Hill, Farrer & Burrill LLP

Employment Updates

California Legislation Regarding Supplemental Paid Sick Leave Relating to COVID-19

On September 9, 2020, Governor Newsom signed Assembly Bill 1867 (“AB 1867”), which requires employers to provide supplemental paid sick leave to the following individuals for reasons relating to COVID-19: (1) food sector employees employed by employers with 500 or more employees in the United States[1]; (2) certain health care providers or emergency responders that employers chose to exempt from the requirements of the federal Families First Coronavirus Response Act (“FFCRA”) pursuant to the FFCRA; and (3) employees employed by private businesses employing 500 or more employees.[2]

This law expires on December 31, 2020, or upon the expiration of any federal extension of the Emergency Paid Sick Leave Act established by the FFCRA, whichever is later.[3]

Qualifying Reasons for Leave:

An employee can take leave under this new law for the following qualifying reasons: (1) the employee is subject to a federal, state, or local quarantine or isolation order related to COVID-19; (2) the employee is advised by a health-care provider to self-quarantine or self-isolate due to concerns related to COVID-19; or (3) the employee is prohibited from working by the employer due to health concerns related to the potential transmission of COVID-19.

Amount of Leave:

Qualifying employees are entitled to 80 hours of supplemental paid sick leave if the employee works full time or if the employee worked or was scheduled to work, on average, at least 40 hours per week in the two weeks preceding the date of the leave.[4]  Otherwise, the employee is entitled to take leave in the amount of the hours the employee is normally scheduled to work, or if the employee has a variable schedule, 14 times the average number of hours the employee worked each day in the six months preceding the leave.[5]

Rate of Pay:

The employee should be paid at their regular rate, or the state or local minimum wage, whichever is higher.  However, there is a cap of $510 per day, or $5,110 in the aggregate.  Unlike the FFCRA, this new California law does not offer tax relief for the paid leave required under this law.

Relationship Between AB 1867 and Other Leave Laws:

An employer shall not require an employee to use any other type of leave before using this supplemental paid sick leave or in lieu of the supplemental paid sick leave.  However, if the employer already provides the employee with supplemental paid leave for COVID-19, the employer may count the hours of the COVID-19 paid benefit or leave towards the total number of hours of supplemental paid sick leave required under this new law.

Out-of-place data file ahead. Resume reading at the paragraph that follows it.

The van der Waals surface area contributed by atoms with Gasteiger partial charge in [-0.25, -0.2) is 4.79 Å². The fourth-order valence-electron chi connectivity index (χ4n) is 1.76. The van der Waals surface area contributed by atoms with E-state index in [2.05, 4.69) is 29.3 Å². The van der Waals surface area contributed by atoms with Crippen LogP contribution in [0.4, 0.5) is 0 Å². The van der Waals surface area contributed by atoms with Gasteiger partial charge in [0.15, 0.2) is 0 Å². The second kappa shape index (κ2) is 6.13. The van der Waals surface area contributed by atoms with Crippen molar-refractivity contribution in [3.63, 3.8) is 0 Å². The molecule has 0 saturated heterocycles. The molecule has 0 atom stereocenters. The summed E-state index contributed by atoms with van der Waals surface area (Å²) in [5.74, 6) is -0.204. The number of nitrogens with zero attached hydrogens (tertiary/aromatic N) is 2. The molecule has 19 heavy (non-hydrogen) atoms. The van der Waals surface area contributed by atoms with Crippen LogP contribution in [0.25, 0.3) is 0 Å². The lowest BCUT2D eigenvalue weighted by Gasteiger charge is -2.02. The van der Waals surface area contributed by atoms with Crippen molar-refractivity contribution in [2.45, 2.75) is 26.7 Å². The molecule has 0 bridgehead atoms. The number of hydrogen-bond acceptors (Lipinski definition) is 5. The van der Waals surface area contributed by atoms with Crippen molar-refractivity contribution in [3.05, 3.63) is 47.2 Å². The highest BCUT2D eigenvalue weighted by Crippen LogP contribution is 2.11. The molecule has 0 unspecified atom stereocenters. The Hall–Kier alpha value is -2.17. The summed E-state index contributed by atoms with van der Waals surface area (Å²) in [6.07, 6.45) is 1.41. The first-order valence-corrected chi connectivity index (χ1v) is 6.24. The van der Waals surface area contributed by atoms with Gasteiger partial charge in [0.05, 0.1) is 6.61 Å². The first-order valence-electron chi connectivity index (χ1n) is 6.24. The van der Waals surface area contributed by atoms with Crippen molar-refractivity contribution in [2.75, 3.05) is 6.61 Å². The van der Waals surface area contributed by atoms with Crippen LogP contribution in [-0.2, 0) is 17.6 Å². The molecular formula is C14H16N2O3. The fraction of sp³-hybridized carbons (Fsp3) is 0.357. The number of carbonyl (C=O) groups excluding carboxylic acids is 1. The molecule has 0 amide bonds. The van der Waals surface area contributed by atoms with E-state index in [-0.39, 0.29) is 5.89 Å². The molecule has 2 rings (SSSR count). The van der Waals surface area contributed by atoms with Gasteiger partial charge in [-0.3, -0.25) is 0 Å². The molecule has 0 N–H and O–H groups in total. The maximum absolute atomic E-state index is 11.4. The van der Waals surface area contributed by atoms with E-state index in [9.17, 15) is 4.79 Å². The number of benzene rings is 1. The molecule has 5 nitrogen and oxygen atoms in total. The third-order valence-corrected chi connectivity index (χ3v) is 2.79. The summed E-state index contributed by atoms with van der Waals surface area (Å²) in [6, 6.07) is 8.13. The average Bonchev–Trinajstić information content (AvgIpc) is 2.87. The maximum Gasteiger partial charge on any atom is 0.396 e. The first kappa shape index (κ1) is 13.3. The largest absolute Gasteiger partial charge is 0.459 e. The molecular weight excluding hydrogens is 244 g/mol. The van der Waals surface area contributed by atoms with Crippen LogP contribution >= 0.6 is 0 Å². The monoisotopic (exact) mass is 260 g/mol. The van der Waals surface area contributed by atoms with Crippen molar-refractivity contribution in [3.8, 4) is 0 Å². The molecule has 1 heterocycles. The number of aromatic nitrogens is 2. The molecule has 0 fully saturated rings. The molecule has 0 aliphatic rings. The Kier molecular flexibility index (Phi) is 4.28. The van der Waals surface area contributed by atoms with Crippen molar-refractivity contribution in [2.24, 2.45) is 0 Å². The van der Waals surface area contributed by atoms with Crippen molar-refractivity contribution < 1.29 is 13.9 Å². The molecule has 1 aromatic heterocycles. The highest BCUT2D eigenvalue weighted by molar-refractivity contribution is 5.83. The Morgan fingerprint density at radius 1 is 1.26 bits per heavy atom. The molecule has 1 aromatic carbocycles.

Pay Statements:

Employers must update pay statements to include a line item for the amount of supplemental paid leave available each pay period or provide a separate writing that includes this information.  Employers must comply with all recordkeeping requirements and must retain records documenting hours worked, leave accrued, and leave used by the employee for three years.

Notice Requirements:

Pursuant to this new law, employers are required to post a notice to be prepared by the Labor Commissioner relating to this supplemental paid sick leave.  If employees do not frequent the workplace, employers can satisfy the notice requirement by disseminating the notice electronically.

Retroactivity:

For employers in the food sector, this new law applies retroactively to April 16, 2020.

Damages/Penalties:

An employer that violates this law will be liable for reinstatement, backpay, the payment of sick days unlawfully withheld, penalties in the amount of three times the dollar amount of paid sick days unlawfully withheld or $250, whichever is greater, not to exceed an aggregate penalty of $4,000, attorneys’ fees, and costs.  If the violation results in additional harm to the employee, including termination of employment, the employee is entitled to additional penalties.  The employer may also be required to pay additional penalties if the Labor Commissioner takes any action to enforce compliance with this law.  The employee may also seek penalties under the Private Attorneys’ General Act (“PAGA”) on behalf of other aggrieved employees.

Other:

The law also (1) establishes a small employer family leave mediation program that will go into effect if SB 1383 is approved by the Governor; and (2) codifies existing COVID-19 handwashing requirements set forth in Executive Order 51-20 that require food sector employers to permit employees to be able to wash their hands every 30 minutes and additionally as needed.

[1] Employers with 500+ employees were already required to provide paid leave to food sector employees pursuant to Executive Order 51-20.  AB 1867 codifies employers’ obligations under this Executive Order.

[2] In lieu of the terms “employer” and “employee,” AB 1867 uses the terms “hiring entity” and “worker,” which suggests that the bill may interpreted to apply to independent contractors.

[3] An employee taking supplemental paid sick leave at the time this new law expires shall be entitled to take the full amount of supplemental leave.

[4] Note, however, that firefighters scheduled to work in excess of 80 hours in the two weeks preceding the leave may be entitled to more than 80 hours of supplemental paid leave.

[5] If the employee works a variable schedule and has worked for the employer for less than 6 months, the employee is entitled to leave in the amount of fourteen times the average number of hours the employee worked per day since the commencement of employment.